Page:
In the Bristol Bay region, this is the nation's largest state park—a water-based wildland despite its inland setting. Two separate groups of large, idyllic, interconnected lakes, some up to 45 miles long, dominate the park. Grizzlies, caribou, porcupines (people who live in the Bush will tell you they taste like squirrels), eagles, and loons abound in the park's forests and tundra, but Wood-Tikchik is best known for its fish. The park's lakes and streams are critical spawning habitat for five species of Pacific salmon; they also support healthy populations of rainbow trout, arctic char, arctic grayling, and northern pike. And where there are fish, there are fishermen: Wood-Tikchik is kind of a Holy Grail locale for serious anglers; all that water is perfect for canoes and kayaks, too.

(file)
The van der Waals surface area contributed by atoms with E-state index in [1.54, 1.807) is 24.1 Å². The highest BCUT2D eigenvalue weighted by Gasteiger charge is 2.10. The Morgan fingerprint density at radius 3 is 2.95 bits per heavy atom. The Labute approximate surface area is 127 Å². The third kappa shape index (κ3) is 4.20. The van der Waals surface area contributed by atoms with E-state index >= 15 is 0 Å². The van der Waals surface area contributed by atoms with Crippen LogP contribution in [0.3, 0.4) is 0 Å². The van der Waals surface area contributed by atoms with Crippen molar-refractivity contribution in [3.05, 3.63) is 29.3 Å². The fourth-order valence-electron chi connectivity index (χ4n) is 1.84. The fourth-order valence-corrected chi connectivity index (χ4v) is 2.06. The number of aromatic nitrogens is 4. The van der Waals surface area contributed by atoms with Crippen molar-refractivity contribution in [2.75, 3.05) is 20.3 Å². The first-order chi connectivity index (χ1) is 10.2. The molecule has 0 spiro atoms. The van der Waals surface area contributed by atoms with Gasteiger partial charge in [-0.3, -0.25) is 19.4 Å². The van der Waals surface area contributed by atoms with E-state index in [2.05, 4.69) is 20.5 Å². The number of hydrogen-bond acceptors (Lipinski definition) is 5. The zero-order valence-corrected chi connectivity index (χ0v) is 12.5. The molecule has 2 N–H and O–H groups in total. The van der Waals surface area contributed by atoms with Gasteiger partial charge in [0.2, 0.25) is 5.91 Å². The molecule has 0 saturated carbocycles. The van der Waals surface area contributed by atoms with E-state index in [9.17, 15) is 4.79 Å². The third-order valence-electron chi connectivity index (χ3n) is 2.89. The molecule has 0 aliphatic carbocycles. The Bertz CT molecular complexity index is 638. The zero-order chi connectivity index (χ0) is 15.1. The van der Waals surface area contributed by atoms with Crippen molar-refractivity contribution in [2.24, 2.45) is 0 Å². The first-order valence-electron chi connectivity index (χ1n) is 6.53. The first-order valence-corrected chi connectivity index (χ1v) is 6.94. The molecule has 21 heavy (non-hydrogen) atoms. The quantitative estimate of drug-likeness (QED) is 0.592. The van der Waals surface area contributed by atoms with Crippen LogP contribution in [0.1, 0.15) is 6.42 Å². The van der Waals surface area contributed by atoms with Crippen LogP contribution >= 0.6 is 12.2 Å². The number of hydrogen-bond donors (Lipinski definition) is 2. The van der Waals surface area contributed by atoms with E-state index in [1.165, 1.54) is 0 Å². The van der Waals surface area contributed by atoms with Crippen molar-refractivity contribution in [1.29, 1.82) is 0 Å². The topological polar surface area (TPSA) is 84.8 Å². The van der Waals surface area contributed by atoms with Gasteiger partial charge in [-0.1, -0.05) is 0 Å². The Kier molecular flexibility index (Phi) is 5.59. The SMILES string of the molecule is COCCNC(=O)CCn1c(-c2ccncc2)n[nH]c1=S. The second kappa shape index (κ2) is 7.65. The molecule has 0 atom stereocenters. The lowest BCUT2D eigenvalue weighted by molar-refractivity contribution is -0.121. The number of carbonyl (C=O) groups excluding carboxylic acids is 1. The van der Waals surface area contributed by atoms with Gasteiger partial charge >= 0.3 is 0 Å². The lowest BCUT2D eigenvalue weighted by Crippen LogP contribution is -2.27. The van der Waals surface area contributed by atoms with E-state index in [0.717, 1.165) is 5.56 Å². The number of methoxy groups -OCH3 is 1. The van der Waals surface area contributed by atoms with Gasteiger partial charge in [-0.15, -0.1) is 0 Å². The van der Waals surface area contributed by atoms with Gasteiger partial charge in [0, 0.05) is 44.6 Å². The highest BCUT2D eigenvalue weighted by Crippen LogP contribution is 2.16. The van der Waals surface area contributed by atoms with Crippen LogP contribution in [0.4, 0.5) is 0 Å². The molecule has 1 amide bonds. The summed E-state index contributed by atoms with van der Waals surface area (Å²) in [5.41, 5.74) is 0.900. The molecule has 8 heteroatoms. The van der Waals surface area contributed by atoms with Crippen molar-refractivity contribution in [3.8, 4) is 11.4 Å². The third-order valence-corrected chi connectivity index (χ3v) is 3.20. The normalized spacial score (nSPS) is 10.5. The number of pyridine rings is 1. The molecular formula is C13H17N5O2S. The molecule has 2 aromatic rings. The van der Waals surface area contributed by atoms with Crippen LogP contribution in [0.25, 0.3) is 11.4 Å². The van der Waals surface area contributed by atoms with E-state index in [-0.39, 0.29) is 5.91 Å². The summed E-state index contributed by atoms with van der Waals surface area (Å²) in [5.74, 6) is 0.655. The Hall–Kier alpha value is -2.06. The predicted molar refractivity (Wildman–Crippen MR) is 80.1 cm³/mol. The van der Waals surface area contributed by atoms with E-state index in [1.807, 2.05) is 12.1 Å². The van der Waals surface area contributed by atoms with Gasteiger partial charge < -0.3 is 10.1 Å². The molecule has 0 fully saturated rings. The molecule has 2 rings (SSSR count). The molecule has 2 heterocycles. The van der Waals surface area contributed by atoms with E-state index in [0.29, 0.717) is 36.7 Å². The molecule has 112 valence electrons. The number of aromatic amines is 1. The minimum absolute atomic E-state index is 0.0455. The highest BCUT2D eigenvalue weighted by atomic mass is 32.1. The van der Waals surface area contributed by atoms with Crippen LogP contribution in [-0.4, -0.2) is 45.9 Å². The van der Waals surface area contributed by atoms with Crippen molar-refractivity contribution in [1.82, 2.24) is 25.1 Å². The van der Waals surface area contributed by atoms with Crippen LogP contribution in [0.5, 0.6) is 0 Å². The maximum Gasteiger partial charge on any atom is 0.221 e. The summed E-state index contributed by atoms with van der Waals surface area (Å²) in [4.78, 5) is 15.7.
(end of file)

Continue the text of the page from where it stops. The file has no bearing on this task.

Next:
Managed as a wild area, Wood-Tikchik has no maintained trails and few visitor amenities. Most campsites here are primitive, and anyone planning to explore the park should be experienced in backcountry travel and camping.
Besides the many large lakes and streams that fill its 1.6 million acres, the park's landscape includes rugged mountains, glaciers, and vast expanses of tundra. Think of it as a kind of CliffsNotes to the best of Alaskan scenery.